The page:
Texas Intellectual Property Law Journal
In December 2019, COVID-19, a novel strain of the SARS-2 Virus, appeared in Wuhan, China. Within a year, over ninety million people had been infected, and two million had died. Amid all the death and desolation, humanity's ingenuity and willpower emerged in history's greatest vaccine race. The global community sought to find novel ways to protect innovation and intellectual property while still collaborating to roll out a vaccine in record time. Despite the presence of compulsory licensing provisions like 28 U.S.C. § 1498 and the Bayh-Dole Act in the U.S., and the TRIPS Agreement at the international level, the journey has been difficult. Thousands died while international players protected proprietary information and ensured that their countries' citizens are first in line for the vaccine. Although dubbed a “once in a lifetime pandemic,” the COVID-19 outbreak provides a unique opportunity to contemplate ways to unify the world through intellectual property during a time of crisis, as well as a grim portent of what will become the new norm if we do not. This Article examines the impact and effectiveness of intellectual property licensing provisions worldwide to suggest improvements that might result in a quicker and more efficient response to future global health crises. By examining and learning from the plagues of the present, we might preserve the health of our future.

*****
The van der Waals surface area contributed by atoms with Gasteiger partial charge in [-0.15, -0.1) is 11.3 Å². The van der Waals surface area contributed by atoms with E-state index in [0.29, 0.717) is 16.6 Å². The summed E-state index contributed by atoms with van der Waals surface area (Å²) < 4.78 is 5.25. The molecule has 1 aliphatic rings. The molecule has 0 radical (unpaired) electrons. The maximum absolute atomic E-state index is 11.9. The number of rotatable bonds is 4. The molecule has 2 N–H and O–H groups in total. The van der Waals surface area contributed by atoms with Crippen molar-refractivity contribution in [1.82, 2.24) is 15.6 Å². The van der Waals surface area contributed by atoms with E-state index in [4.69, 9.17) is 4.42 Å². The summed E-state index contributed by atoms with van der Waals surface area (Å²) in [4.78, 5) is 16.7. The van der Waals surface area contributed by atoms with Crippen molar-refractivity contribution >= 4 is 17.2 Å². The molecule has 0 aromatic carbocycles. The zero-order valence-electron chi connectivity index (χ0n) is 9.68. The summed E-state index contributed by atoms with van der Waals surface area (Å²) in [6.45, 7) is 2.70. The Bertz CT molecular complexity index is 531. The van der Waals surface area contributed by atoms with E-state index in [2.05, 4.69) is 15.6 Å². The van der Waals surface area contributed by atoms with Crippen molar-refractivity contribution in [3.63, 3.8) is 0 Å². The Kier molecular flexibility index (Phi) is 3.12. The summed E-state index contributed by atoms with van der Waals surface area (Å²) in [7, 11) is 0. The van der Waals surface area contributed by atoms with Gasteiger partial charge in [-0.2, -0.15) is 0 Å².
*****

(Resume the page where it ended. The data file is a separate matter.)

University of Texas School of Law
Coronavirus, Compulsory Licensing, and Collaboration: Analyzing the 2020 Global Vaccine Response with 20/20 Hindsight,
Tex. Intell. Prop. L.J.
Available at: https://scholarship.law.tamu.edu/student-scholarship/26